Asking the Right Question
“Does knowing that God might frustrate your plans bring you comfort?” Sometimes a question can be worth a thousand words. This question, asked by Jeanelle Reider in her book, The One Voice that Matters, speaks volumes about God’s will and following God’s will. It is better than twenty treatises on the subject. It states simply that the one who is truly docile to God’s spirit finds comfort in knowing God might frustrate their plans. I am comforted by knowing that if I’m on the wrong track, God will correct that course and set me back on the right path.
As someone who spent the first twenty years of my adult life obsessing over what was God’s will and whether I was following that will, I love this question. I’ve since eased up on myself, accepting that as long as I genuinely try to seek out God’s will, God won’t let me stray too far. I would rather God have his way than I get my way. I’ve seen what a mess I can make of my life on my own. I’m much better off when God’s in charge. This doesn’t mean I get it right all of the time, hence the question above. I’m glad I have a God who isn’t shy about intervening and showing me the errors of my ways. I’d rather have God frustrate my best laid plans than to be successful in hell.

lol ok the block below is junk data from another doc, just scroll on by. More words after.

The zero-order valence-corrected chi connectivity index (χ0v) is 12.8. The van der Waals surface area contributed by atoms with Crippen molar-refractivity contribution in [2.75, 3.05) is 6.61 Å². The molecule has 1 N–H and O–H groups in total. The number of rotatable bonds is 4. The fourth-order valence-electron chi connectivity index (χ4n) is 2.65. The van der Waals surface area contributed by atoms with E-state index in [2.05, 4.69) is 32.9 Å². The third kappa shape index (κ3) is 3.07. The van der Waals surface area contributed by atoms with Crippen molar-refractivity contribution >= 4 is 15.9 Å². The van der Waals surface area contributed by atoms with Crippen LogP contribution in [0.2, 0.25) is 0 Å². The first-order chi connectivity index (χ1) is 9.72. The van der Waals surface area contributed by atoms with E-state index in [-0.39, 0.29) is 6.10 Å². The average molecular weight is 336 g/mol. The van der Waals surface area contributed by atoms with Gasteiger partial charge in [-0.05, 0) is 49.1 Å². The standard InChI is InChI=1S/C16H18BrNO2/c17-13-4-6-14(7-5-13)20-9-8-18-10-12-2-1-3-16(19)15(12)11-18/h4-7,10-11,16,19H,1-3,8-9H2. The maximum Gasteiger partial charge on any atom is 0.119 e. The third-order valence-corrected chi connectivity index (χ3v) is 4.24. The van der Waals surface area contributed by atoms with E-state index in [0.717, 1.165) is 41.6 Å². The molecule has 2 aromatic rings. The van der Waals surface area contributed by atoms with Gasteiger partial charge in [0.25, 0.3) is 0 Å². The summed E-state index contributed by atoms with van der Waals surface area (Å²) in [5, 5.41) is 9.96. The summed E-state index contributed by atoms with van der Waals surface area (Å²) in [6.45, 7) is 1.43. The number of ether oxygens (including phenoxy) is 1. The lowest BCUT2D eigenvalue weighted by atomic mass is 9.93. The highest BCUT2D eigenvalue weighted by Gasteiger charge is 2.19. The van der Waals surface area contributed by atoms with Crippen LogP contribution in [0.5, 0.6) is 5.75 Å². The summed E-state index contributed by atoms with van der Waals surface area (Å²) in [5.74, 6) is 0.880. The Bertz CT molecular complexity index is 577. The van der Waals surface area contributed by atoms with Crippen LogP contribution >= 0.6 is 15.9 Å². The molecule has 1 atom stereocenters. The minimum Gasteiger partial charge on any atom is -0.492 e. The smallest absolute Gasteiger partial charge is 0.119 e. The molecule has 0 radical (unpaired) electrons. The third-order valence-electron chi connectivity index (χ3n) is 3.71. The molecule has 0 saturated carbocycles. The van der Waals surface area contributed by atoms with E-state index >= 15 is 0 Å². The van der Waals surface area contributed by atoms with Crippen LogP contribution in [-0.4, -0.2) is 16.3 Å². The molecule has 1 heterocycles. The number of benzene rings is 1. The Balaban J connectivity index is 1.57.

Journalists know the value of the right questions; they know to ask, who, what, when, where and how. Counselors and teachers know the worth of well-placed questions. They don’t always have to be answered, but they do need to be raised.
Jesus, the Master Teacher, knew this as well. He asks some of the best questions, simple ones that speak to the heart. I counted fifty-four questions in Matthew’s gospel alone, forty in John’s.
As a counselor and spiritual director I’ve been trained in the use of open-ended questions to lead individuals to insight, but Jesus knew about this long before there were any licensed psychologists. His questions speak to the heart. “What do you want?” (Mt. 20:21) and “Whom are you looking for?” (John 18:4, 7) Jesus asks people of his time and continues to ask each generation. These are useful questions, beautiful questions, questions that speak volumes and need to be asked over and over again.
Imagine that, God asks us what we want, whom we are looking for. Our God doesn’t always tell us what to do. God asks questions to lead us on right paths, and not only that, God consults us in the process. Sometimes when I obsess over what God wants, God turns my question around and asks me what I want. God is interested in me.
So what are some of the questions that have been most helpful to you in your life? Are there questions you would like to ask God? Go ahead, for God is listening.